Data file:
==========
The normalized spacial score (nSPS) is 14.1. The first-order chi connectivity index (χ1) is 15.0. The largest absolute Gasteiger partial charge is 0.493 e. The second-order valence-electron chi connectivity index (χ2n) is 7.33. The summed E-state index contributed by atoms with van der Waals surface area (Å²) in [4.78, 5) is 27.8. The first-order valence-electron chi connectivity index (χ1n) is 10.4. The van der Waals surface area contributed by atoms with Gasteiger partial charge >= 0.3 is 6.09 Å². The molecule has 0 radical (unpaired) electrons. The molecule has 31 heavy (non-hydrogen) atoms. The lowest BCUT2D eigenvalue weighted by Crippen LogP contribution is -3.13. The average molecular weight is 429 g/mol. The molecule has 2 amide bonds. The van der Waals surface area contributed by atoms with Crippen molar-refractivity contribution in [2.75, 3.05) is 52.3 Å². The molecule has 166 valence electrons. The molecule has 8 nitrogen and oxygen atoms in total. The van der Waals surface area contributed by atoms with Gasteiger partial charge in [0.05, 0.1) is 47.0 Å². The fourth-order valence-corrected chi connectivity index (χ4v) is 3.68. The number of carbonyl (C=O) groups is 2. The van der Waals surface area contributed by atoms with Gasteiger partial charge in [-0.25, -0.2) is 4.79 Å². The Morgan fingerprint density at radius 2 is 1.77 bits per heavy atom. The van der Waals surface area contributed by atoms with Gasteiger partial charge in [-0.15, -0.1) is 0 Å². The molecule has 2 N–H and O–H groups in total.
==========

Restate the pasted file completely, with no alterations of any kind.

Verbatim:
The normalized spacial score (nSPS) is 14.1. The first-order chi connectivity index (χ1) is 15.0. The largest absolute Gasteiger partial charge is 0.493 e. The second-order valence-electron chi connectivity index (χ2n) is 7.33. The summed E-state index contributed by atoms with van der Waals surface area (Å²) in [4.78, 5) is 27.8. The first-order valence-electron chi connectivity index (χ1n) is 10.4. The van der Waals surface area contributed by atoms with Gasteiger partial charge >= 0.3 is 6.09 Å². The molecule has 0 radical (unpaired) electrons. The molecule has 31 heavy (non-hydrogen) atoms. The lowest BCUT2D eigenvalue weighted by Crippen LogP contribution is -3.13. The average molecular weight is 429 g/mol. The molecule has 2 amide bonds. The van der Waals surface area contributed by atoms with Crippen molar-refractivity contribution in [2.75, 3.05) is 52.3 Å². The molecule has 166 valence electrons. The molecule has 8 nitrogen and oxygen atoms in total. The van der Waals surface area contributed by atoms with Gasteiger partial charge in [0.05, 0.1) is 47.0 Å². The fourth-order valence-corrected chi connectivity index (χ4v) is 3.68. The number of carbonyl (C=O) groups is 2. The van der Waals surface area contributed by atoms with Gasteiger partial charge in [-0.25, -0.2) is 4.79 Å². The Morgan fingerprint density at radius 2 is 1.77 bits per heavy atom. The van der Waals surface area contributed by atoms with Gasteiger partial charge in [-0.15, -0.1) is 0 Å². The molecule has 2 N–H and O–H groups in total.